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Tropentag, September 20 - 22, 2023, Berlin

"Competing pathways for equitable food systems transformation:
trade-offs and synergies"

Causes and determinants of post-harvest milk losses among milk producers in Tanzania

Charles Byalugaba Lugamara1, Justin Kalisti Urassa2, Goodluck Dastan Massawe2

1Sokoine University of Agriculture, Dept. of Developm. and Strategic Studies, Tanzania
2Sokoine University of Agriculture, Dept. of Policy, Planning and Managm., Tanzania


Tanzania’s population increased from 44.9 million people in 2012 to 61.9 million people in 2022 and it is further projected to be 151.3 million in 2050. The projected population growth demands collaborative efforts to increase production and minimise food losses to meet the increasing demand for food, dairy products included. Despite the Tanzanian government’s policies, strategies and programmes aimed at increasing production, milk processing and marketing infrastructures for milk and milk products are still weak. Overall milk losses continue to be substantially high. This paper evaluates the causes and determinants of post-harvest milk losses at the milk producers node (households and farms) of Tanzania’s milk value chain. Data were collected from 370 household heads and 38 farm managers in both the dry and rain/wet seasons. Generally, study findings show that spillage, spoilage and contamination were the main causes of milk losses at each stage of milk handling (milking, collection, storage and transport to market). In addition, a multilevel mixed effects generalised linear model results show the existence of significant relations between husbandry practices, socio-economic factors, geographical locations, season of production, milk handling facilities, storage facilities, transport means and post-harvest milk losses. Furthermore, market availability, membership to an association and education on post-harvest losses was observed to influence post-harvest milk losses. Therefore, the Tanzanian government should improve extension services to impact knowledge on milk handling practices and milk marketing. In addition, it should improve public infrastructures for easier milk collection, storage and transportation. Strategies or actions targeting to minimise post-harvest milk losses can reduce dependency of Tanzania on milk imports.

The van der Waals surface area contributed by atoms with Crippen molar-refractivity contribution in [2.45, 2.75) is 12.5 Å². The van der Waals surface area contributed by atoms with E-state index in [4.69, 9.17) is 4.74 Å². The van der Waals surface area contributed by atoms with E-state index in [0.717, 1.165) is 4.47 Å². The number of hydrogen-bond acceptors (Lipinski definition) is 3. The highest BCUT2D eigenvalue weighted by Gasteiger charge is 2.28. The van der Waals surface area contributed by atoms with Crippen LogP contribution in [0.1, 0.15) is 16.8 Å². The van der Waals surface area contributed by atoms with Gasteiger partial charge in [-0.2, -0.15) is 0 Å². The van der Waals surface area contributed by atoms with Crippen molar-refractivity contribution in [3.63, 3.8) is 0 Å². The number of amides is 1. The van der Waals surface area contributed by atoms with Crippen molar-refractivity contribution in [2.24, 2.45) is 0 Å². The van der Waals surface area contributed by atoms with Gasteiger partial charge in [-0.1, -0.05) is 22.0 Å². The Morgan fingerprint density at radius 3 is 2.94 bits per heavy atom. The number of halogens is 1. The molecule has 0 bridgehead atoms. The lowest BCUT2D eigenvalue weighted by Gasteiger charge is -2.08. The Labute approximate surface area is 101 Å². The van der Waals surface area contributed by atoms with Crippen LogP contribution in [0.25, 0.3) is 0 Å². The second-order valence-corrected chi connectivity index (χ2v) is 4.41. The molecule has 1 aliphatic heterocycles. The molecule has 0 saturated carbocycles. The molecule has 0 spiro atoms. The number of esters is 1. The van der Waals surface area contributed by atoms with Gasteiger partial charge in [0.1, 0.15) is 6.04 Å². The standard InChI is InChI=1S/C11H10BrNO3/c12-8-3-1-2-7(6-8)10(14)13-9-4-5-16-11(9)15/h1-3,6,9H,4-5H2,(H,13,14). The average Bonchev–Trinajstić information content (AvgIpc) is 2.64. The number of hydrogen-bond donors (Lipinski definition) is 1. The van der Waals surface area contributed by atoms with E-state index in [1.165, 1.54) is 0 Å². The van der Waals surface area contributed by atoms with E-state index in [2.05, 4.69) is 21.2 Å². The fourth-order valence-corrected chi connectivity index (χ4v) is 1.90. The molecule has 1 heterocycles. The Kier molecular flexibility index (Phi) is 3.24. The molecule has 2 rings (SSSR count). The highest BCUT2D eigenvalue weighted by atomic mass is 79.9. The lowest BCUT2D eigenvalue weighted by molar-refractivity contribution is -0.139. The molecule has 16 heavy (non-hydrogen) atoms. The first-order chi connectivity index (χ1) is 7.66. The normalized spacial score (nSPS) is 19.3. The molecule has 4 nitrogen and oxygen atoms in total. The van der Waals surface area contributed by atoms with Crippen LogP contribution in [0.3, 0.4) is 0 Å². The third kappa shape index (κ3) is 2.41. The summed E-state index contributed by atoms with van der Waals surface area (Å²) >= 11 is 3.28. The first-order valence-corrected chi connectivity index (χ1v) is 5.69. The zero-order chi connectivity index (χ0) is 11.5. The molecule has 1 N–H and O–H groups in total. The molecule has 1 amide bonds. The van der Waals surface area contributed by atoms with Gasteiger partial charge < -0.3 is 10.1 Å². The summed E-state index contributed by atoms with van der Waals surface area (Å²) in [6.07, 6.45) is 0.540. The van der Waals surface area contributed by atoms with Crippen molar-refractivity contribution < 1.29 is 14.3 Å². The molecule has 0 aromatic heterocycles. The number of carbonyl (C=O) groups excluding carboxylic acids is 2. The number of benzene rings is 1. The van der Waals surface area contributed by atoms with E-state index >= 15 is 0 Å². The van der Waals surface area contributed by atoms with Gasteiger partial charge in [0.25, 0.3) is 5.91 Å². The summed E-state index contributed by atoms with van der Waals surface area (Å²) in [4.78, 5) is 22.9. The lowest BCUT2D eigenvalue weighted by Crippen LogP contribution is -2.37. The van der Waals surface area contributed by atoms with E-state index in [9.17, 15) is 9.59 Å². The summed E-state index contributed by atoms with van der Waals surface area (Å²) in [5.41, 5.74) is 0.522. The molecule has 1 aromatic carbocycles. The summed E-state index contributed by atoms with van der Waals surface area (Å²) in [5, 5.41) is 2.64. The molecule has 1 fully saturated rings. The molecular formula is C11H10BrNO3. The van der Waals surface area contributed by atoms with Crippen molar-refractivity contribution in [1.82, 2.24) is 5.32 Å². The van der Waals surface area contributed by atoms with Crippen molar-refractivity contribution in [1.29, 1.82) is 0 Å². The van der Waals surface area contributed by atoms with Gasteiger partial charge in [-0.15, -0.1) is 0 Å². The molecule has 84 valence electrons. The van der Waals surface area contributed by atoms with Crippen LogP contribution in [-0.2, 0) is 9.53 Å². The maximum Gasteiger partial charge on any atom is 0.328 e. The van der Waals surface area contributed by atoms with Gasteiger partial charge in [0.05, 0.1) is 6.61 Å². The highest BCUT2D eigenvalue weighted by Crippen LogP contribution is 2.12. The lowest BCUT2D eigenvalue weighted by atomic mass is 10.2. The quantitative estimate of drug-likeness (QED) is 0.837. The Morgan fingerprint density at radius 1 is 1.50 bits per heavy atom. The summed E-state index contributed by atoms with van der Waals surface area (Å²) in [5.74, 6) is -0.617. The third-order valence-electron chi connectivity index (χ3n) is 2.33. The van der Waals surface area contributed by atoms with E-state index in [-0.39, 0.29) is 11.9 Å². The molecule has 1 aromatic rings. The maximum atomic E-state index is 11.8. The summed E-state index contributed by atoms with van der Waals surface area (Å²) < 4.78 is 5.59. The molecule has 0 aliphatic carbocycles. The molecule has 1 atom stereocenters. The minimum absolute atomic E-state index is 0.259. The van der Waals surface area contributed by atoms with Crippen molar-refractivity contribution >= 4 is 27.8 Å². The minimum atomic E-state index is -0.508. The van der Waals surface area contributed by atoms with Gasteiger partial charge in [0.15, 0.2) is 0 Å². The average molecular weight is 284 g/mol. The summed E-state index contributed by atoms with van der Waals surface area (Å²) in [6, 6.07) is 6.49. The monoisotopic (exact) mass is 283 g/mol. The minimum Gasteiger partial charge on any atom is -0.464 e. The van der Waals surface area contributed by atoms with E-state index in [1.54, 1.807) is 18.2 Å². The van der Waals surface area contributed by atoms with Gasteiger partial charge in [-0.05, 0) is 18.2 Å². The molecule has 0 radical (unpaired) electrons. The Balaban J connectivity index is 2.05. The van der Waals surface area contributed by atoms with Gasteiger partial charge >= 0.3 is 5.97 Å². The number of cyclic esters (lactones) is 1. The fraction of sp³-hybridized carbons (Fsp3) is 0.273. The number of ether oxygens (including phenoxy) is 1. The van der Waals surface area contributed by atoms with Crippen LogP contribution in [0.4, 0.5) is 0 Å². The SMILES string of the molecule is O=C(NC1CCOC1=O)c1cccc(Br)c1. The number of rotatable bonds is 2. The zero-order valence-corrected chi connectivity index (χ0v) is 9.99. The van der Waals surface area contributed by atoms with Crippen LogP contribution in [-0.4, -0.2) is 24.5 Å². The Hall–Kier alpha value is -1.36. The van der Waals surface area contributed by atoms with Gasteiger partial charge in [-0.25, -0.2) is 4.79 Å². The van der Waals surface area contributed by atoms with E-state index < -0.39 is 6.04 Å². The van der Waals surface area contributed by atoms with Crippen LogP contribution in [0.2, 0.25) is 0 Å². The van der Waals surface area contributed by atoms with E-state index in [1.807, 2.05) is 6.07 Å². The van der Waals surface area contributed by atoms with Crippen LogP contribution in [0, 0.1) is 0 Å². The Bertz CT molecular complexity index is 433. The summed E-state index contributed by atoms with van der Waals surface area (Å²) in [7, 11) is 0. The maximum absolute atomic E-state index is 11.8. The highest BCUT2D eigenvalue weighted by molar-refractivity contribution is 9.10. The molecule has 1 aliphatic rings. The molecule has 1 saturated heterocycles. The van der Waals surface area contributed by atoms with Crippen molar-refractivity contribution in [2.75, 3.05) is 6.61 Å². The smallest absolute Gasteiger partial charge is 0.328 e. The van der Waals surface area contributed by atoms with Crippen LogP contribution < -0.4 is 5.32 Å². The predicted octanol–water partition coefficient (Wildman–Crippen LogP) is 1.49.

Keywords: Households, milk producers, post-harvest milk losses, Tanzania

Contact Address: Justin Kalisti Urassa, Sokoine University of Agriculture, Dept. of Policy, Planning and Management, P. O. Box 3035, Morogoro, Tanzania, e-mail: urassa@sua.ac.tz

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